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The Heckler

The Heckler: why does John Eliot Gardiner have to be so rude?

There are few things this conductor can’t do. But one art eludes him: good manners

2 May 2015

9:00 AM

2 May 2015

9:00 AM

Sir John Eliot Gardiner is talented almost beyond measure. His Monteverdi Choir, English Baroque Soloists and stupidly named Orchestre Révolutionnaire et Romantique have notched up one triumph after another over the decades: benchmark recordings of the Monteverdi Vespers and Bach B minor Mass, the finest period-instrument Beethoven symphony cycle and a cantata pilgrimage of live performances of all the Bach sacred cantatas. His recordings of Mozart operas are dazzling. At 72, Gardiner is at his artistic peak. His live re-recordings of the Beethoven Fifth, Seventh and Missa Solemnis eclipse their predecessors and in its second account of the Bach motets the Monteverdi Choir sings with such eerie precision, infused with the spirit of dance, that its rivals must despair.

Add to that Gardiner’s glorious book Music in the Castle of Heaven (2013), in which he draws on his other career as a gentleman farmer to illuminate Bach’s relationship with the agricultural year, and you have to wonder: is there anything this man can’t do?


The answer is yes. One art eludes him: good manners. Not consistently — ‘Jiggy’, as he doesn’t like to be known, is scrupulously respectful to his friend the Prince of Wales. But musicians tell a different story, of tantrums and haughty self-regard. Anecdotes about him circulated privately until Stephen Walsh, praising Gardiner’s book in The Spectator, referred to his ‘notorious rudeness to performers and colleagues’. Peter Phillips, director of the Tallis Scholars, quoted this in his column, adding that Jiggy ‘recently lost his temper with a brass player in the London Symphony Orchestra’ (which was putting it mildly, apparently).

Many legendary maestros had atrocious tempers: Toscanini, Solti (‘the screaming skull’) and, nastiest of all, Reiner. But the evidence is mostly scattered in memoirs and programme notes, and Gardiner presumably hopes that history will also airbrush his reputation. If so, he’s never tried googling his name and ‘rudeness’.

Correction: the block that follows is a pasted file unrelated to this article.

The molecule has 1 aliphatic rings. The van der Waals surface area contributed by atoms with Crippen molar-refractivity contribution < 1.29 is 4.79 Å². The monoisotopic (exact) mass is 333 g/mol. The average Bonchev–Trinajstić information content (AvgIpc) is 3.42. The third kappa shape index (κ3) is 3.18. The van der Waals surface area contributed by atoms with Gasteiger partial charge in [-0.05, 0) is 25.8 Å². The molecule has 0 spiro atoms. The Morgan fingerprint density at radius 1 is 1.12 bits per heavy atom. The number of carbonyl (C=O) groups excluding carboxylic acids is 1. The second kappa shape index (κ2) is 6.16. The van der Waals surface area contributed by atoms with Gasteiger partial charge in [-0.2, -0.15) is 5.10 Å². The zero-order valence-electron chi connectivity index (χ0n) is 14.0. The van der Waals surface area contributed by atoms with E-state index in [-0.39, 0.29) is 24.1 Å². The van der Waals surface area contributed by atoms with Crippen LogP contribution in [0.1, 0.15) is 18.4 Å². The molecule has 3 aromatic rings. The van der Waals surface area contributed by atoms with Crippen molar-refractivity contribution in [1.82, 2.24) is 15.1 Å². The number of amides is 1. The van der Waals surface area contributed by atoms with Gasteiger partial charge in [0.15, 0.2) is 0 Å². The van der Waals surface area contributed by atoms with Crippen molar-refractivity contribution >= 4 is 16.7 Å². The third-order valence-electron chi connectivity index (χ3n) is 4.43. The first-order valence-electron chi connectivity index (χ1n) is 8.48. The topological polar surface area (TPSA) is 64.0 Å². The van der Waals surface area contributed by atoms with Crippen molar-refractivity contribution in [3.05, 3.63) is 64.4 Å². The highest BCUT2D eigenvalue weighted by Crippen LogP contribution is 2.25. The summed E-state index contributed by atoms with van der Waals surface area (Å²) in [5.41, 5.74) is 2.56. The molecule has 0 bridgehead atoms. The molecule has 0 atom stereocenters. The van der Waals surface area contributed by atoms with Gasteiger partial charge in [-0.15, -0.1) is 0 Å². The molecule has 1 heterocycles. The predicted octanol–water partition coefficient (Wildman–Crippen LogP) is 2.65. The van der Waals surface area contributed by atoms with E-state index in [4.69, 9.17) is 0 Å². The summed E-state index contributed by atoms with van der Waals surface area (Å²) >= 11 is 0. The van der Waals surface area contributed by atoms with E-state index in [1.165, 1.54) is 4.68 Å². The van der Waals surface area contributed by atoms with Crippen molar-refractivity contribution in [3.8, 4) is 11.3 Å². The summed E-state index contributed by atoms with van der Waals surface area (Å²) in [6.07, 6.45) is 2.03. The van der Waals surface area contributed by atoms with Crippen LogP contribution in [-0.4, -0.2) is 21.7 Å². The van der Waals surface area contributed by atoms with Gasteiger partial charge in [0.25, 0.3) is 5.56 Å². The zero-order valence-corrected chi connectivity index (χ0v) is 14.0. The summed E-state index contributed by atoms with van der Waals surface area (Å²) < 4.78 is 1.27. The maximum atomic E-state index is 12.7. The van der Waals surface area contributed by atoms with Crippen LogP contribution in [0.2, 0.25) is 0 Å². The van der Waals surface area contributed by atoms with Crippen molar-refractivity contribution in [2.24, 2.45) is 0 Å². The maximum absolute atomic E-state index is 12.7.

Enemies flocked to comment threads after Phillips’s piece appeared. ‘His ability to make performers and administrative staff feel worthless is quite extraordinary,’ said one. ‘A pompous ass and prima donna,’ said another. Somebody calling himself Kim Patrick Clow, on the Bach Cantatas Website, accused Jiggy of treating musicians and non-musicians alike ‘like shit’. One ‘John Pike’ said he’d known Gardiner’s former secretary and ‘the stories …are no exaggeration’. A reviewer on Amazon wrote a spoof diary of Sir John Eliot Gardiner that portrayed him as excruciatingly vain. The Scottish arts blogger Tam Pollard claimed that one celebrated amateur chorus had refused to work with the maestro again after being bawled out in rehearsal.

Sir John Eliot’s friends think all this is unfair. Although he is generously endowed with self-esteem, he is not a monster like Reiner. He inspires deep affection in some colleagues. But online chatter is magnifying his faults and, for some listeners, takes the edge off their delight at his music-making. Belatedly anxious about his image problem, he now says he has ‘mellowed’. That may be true, but there is plenty of mellowing still to do. ‘I passed Jiggy in the car park not that long ago,’ says one award-winning opera singer, ‘and he stared through me as if I was a parlourmaid.’


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